The joint venture will be equally owned by Canada Life, a subsidiary of Great-West Lifeco Inc.

“The move to create this joint venture is aligned with AIB’s stated ambition to complete its customerproduct suite and diversify income,” AIB said in a statement.

“Through this strategic initiative AIB intends to offer customers a range of life protection, pensions, savings and investment options enhanced by integrated digital solutions withcontinued access to our qualified financial advisors.”

The Irish lender highlighted Canada Life’s “deep experience” of the Irish bancassurance market through Irish Life Assurance, which is also a subsidiary of Great-West Lifeco.

AIB currently operates under a tied agency distribution agreement with Irish Life, and will enter into a new distribution agreement with the new joint venture company.

Chief Executive Colin Hunt highlighted the need to plug gaps in AIB’s life, savings and wealth products when he set out the bank’s medium-term targets last December.

AIB expects its equity investment in the joint venture will be around 90 million euros ($107.51 million), equating to around 10bps of CET1.($1 = 0.8372 euros)

(Reporting by Graham Fahy;Editing by Elaine Hardcastle)

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Interac: Canada’s Latest Payment Solution Phenomenon

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Few can argue that digital payment methods aren’t central to modern-day society. In recent times, increasing numbers of payment solutions have come to the forefront, offering consumers more choice regarding their transaction preferences. Canada, in particular, has embraced a wide-ranging selection of secure, forward-thinking options. Of those available throughout the country, Interac has piqued the interests of local consumers the most. So, let’s look at why this payment solution is an especially popular option throughout Canada. 

Usable Across Various Markets 

It speaks volumes about Interac’s versatility in that it’s usable across a variety of different industries. Since being founded in 1984, the Canadian interbank network has become integral to numerous markets, including local air travel. Air Canada, which has been operating since 1937, has expanded their accepted payment methods, and now passengers can pay for their flights using Interac. According to the airline’s official website, the Interac Online service lets consumers pay for their tickets via the internet directly from their bank account. 

Not only that, but Interac is also available at Walmart. In November 2020, the two organizations partnered together to expand in-store and online payment options. Walmart has adapted well to the digital trend, with American Banker reporting that they’ve opened Interac Flash sale points throughout their stores.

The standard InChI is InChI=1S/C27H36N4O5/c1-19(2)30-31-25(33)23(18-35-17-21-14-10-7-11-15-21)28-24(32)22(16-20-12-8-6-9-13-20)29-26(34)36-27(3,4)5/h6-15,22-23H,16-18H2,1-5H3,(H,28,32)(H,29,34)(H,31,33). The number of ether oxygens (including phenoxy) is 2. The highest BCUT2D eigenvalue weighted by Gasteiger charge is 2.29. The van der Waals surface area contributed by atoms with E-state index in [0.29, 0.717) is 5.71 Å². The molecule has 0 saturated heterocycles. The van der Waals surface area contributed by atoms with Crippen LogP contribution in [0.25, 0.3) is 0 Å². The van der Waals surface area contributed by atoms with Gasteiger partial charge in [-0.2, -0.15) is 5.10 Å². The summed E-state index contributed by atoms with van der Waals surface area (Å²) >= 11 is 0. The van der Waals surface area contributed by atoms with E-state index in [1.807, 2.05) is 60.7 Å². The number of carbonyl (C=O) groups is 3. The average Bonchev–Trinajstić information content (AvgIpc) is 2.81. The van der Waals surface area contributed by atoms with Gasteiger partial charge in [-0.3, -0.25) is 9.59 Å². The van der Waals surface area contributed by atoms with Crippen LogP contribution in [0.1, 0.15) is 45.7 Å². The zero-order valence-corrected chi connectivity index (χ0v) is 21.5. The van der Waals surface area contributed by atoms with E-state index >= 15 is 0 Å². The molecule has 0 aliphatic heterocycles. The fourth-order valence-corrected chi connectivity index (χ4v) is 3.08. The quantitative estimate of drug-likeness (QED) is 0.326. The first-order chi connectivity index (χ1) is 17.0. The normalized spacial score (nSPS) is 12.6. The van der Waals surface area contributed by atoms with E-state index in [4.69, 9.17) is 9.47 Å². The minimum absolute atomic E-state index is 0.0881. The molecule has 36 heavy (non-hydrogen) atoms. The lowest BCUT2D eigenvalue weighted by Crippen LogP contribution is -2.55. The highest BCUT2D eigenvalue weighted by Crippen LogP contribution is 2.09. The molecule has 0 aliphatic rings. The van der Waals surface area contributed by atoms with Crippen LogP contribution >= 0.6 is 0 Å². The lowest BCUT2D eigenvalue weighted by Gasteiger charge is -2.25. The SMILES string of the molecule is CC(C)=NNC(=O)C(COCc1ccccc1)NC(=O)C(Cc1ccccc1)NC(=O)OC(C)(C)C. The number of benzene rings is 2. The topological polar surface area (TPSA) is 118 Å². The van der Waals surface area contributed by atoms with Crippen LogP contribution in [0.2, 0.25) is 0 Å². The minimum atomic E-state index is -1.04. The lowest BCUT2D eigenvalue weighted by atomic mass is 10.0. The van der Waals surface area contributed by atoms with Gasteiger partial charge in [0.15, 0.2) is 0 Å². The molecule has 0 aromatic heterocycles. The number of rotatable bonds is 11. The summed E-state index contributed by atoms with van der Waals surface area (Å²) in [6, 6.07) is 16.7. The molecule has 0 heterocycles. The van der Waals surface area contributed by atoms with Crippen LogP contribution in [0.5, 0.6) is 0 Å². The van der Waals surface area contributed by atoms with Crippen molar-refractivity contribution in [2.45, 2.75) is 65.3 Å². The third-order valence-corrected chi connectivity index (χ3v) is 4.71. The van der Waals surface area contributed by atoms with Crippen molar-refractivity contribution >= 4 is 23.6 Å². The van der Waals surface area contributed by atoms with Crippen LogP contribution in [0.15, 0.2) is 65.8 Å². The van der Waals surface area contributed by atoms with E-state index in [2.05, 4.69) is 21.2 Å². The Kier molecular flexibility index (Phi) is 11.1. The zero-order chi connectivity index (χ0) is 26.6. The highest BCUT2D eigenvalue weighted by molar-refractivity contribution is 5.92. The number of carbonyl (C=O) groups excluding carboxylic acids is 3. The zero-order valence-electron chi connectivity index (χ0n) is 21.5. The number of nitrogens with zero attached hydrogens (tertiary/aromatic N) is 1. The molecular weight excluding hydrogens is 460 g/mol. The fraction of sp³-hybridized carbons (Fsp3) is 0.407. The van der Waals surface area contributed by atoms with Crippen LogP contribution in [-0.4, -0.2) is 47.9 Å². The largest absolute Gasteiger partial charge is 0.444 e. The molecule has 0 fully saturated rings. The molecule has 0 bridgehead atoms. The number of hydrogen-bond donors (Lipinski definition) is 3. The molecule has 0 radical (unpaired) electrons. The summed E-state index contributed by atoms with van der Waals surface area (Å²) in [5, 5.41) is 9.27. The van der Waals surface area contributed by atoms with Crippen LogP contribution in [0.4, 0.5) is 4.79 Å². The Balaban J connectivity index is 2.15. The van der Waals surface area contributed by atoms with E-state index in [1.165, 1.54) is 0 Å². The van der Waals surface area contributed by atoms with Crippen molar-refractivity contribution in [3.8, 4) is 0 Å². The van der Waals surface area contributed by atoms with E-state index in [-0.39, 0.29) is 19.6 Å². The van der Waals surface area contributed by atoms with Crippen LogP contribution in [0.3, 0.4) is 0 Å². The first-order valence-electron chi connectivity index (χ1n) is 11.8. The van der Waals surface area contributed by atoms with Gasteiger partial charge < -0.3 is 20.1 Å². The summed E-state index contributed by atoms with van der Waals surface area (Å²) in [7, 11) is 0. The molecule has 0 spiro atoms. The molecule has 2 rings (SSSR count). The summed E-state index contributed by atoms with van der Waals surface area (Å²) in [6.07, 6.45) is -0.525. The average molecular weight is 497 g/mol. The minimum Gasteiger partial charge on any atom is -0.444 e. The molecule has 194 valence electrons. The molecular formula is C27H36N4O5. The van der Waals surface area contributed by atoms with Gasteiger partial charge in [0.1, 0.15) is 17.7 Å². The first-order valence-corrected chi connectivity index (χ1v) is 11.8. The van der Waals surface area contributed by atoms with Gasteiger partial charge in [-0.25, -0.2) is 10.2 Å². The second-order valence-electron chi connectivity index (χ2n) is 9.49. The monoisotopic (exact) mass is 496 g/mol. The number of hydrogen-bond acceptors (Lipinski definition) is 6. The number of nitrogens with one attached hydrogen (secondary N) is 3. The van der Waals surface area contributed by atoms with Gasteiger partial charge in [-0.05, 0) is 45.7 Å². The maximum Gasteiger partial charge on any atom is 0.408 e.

Source: Unsplash

Aside from the above, Interac has also taken the digital world by storm. Following its rapid rise to prominence, the solution has also altered the online casino industry, with platforms like Genesis Casino now accepting the transaction type. The provider, which features Interac Canadian casino options, uses the popular payment method to enhance transaction speeds of deposits and withdrawals, as well as security. Players can use Interac Online and Interac e-Transfer to make deposits or withdrawals from their desktops or mobiles as the platform is fully optimized. 

A Reflection of Modern-Day Society 

In recent times, Interac recorded a 55 percent increase in transactions between April and August 2020 compared to the same period the previous year, as per BNN Bloomberg. These figures somewhat reflect the current state of e-Commerce and modern consumerism. Following the rise of Interac and other payment methods, it’s now less troublesome for consumers to complete in-store and online purchases. 


Source: PxHere

There’s an ever-growing perception that land-based businesses need to adapt within the digital era and accept forward-thinking payment methods. According to Cision, Interac is of utmost importance to the Canadian economy, and a year-on-year increase in Interac Debit payments of 333 percent reflects that. Not only that, but Interac e-Transfer payments are growing at 52 percent each year. This Interac-oriented trend appears unlikely to fade over the coming years, with the network being selected as the country’s provider for a new real-time payment system, as per Lexology. 

Consumer Habits are Changing 

There can be no doubt that consumerism has changed drastically over the past decade. The popularity of Interac suggests that a cashless future may be on the horizon, with increasing numbers of shoppers enjoying the security of online payment methods. While it’s currently unclear if that will happen, Interac appears to be prevalent for the long run.